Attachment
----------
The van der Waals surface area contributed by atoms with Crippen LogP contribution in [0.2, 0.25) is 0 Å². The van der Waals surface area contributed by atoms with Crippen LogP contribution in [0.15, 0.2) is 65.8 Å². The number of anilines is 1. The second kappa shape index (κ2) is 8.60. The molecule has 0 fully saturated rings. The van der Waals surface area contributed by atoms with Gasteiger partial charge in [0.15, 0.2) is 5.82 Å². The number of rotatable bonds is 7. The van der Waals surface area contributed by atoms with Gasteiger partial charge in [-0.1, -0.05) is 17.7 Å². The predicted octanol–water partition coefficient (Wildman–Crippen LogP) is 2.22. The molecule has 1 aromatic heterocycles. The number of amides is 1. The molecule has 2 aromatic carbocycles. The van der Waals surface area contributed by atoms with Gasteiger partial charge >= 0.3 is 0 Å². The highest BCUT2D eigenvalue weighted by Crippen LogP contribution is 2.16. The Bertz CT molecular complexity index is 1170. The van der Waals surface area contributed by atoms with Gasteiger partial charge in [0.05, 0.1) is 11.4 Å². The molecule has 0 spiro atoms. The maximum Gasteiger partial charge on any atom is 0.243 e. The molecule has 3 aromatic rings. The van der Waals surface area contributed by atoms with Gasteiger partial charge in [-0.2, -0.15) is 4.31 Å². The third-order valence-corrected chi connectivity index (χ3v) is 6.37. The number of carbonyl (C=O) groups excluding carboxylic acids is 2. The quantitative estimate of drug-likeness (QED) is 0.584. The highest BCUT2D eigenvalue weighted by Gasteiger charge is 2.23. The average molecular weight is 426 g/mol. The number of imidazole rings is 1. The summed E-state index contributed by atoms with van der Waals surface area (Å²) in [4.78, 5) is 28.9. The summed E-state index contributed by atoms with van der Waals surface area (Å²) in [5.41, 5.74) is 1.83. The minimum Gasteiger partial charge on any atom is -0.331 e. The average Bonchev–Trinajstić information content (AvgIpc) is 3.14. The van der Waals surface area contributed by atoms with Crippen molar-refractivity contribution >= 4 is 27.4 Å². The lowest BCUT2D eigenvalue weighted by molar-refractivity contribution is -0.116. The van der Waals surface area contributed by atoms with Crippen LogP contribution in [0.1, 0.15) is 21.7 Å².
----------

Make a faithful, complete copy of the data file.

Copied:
The van der Waals surface area contributed by atoms with Crippen LogP contribution in [0.2, 0.25) is 0 Å². The van der Waals surface area contributed by atoms with Crippen LogP contribution in [0.15, 0.2) is 65.8 Å². The number of anilines is 1. The second kappa shape index (κ2) is 8.60. The molecule has 0 fully saturated rings. The van der Waals surface area contributed by atoms with Gasteiger partial charge in [0.15, 0.2) is 5.82 Å². The number of rotatable bonds is 7. The van der Waals surface area contributed by atoms with Gasteiger partial charge in [-0.1, -0.05) is 17.7 Å². The predicted octanol–water partition coefficient (Wildman–Crippen LogP) is 2.22. The molecule has 1 aromatic heterocycles. The number of amides is 1. The molecule has 2 aromatic carbocycles. The van der Waals surface area contributed by atoms with Gasteiger partial charge >= 0.3 is 0 Å². The highest BCUT2D eigenvalue weighted by Crippen LogP contribution is 2.16. The Bertz CT molecular complexity index is 1170. The van der Waals surface area contributed by atoms with Gasteiger partial charge in [0.05, 0.1) is 11.4 Å². The molecule has 0 spiro atoms. The maximum Gasteiger partial charge on any atom is 0.243 e. The molecule has 3 aromatic rings. The van der Waals surface area contributed by atoms with Gasteiger partial charge in [-0.2, -0.15) is 4.31 Å². The third-order valence-corrected chi connectivity index (χ3v) is 6.37. The number of carbonyl (C=O) groups excluding carboxylic acids is 2. The quantitative estimate of drug-likeness (QED) is 0.584. The highest BCUT2D eigenvalue weighted by Gasteiger charge is 2.23. The average molecular weight is 426 g/mol. The number of imidazole rings is 1. The summed E-state index contributed by atoms with van der Waals surface area (Å²) in [4.78, 5) is 28.9. The summed E-state index contributed by atoms with van der Waals surface area (Å²) in [5.41, 5.74) is 1.83. The minimum Gasteiger partial charge on any atom is -0.331 e. The average Bonchev–Trinajstić information content (AvgIpc) is 3.14. The van der Waals surface area contributed by atoms with Crippen molar-refractivity contribution >= 4 is 27.4 Å². The lowest BCUT2D eigenvalue weighted by molar-refractivity contribution is -0.116. The van der Waals surface area contributed by atoms with Crippen LogP contribution in [0.1, 0.15) is 21.7 Å².